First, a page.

The set up icon/folder meanwhile provides access to seven screens’ worth of options and it’s here that we get to turn a histogram on/off or call up a nine zone compositional grid on screen, as well as set date, time, and format the internal memory or card in use.
The last folder as indicated pertains to the use of GPS. This can be set to be constantly active (a lamp therefore glowing on the camera even when it is otherwise inactive), turned off entirely, or placed in ‘airplane mode’, whereby the GPS only kicks in when the camera is switched on, rather than keeping working while it’s off. You can also re-position/refresh the GPS settings, plus manually set the compass by perform a bizarre figure eight ‘dance’ with the camera. An impressive array of functionality is therefore included here.
|Battery Compartment||Memory Card Slot|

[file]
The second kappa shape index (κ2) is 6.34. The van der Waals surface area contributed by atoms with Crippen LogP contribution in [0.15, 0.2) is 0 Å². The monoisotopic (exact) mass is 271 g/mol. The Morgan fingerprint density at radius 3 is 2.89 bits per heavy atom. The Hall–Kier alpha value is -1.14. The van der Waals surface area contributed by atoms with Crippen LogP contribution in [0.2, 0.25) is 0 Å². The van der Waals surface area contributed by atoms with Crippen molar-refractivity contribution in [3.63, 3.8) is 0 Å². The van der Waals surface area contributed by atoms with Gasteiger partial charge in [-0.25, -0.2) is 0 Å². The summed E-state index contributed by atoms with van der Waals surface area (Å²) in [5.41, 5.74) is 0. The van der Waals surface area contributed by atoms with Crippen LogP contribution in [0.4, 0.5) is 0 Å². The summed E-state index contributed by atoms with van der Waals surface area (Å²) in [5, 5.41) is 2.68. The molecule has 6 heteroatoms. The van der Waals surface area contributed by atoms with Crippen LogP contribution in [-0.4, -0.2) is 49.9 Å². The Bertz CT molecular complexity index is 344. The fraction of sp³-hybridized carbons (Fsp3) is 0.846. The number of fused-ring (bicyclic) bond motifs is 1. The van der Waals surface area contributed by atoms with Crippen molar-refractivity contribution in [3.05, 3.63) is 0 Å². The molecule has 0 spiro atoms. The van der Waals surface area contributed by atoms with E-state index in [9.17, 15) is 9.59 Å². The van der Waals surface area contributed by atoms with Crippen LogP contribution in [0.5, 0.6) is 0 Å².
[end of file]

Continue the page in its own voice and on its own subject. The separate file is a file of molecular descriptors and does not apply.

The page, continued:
As identical to the FT3, the remaining two buttons at the bottom of the camera back are for the self-explanatory display and the less immediately obvious ‘Q.Menu’. A press of the latter ‘Quick Menu’ option brings up a toolbar across the top of the LCD screen, allowing the user to quickly tab through options for adjusting the likes of GPS mode, AF mode, burst shooting (maximum 10fps at three megapxels) white balance, ISO, still and video resolution/quality as well as adjusting the LED light and monitor brightness. Basically, these are your key settings at a glance, saving the time required to dip into the menu folders previously discussed. Subsequent presses of ‘display’ meanwhile turn off the otherwise constant onscreen icons and shooting info to provide an image clear of distractions, and/or call up a nine zone compositional grid on screen for those users practicing their rule of thirds, or, more funky still, a graphical interface of GPS coordinates and compass, which adjusts automatically as you tilt the camera itself.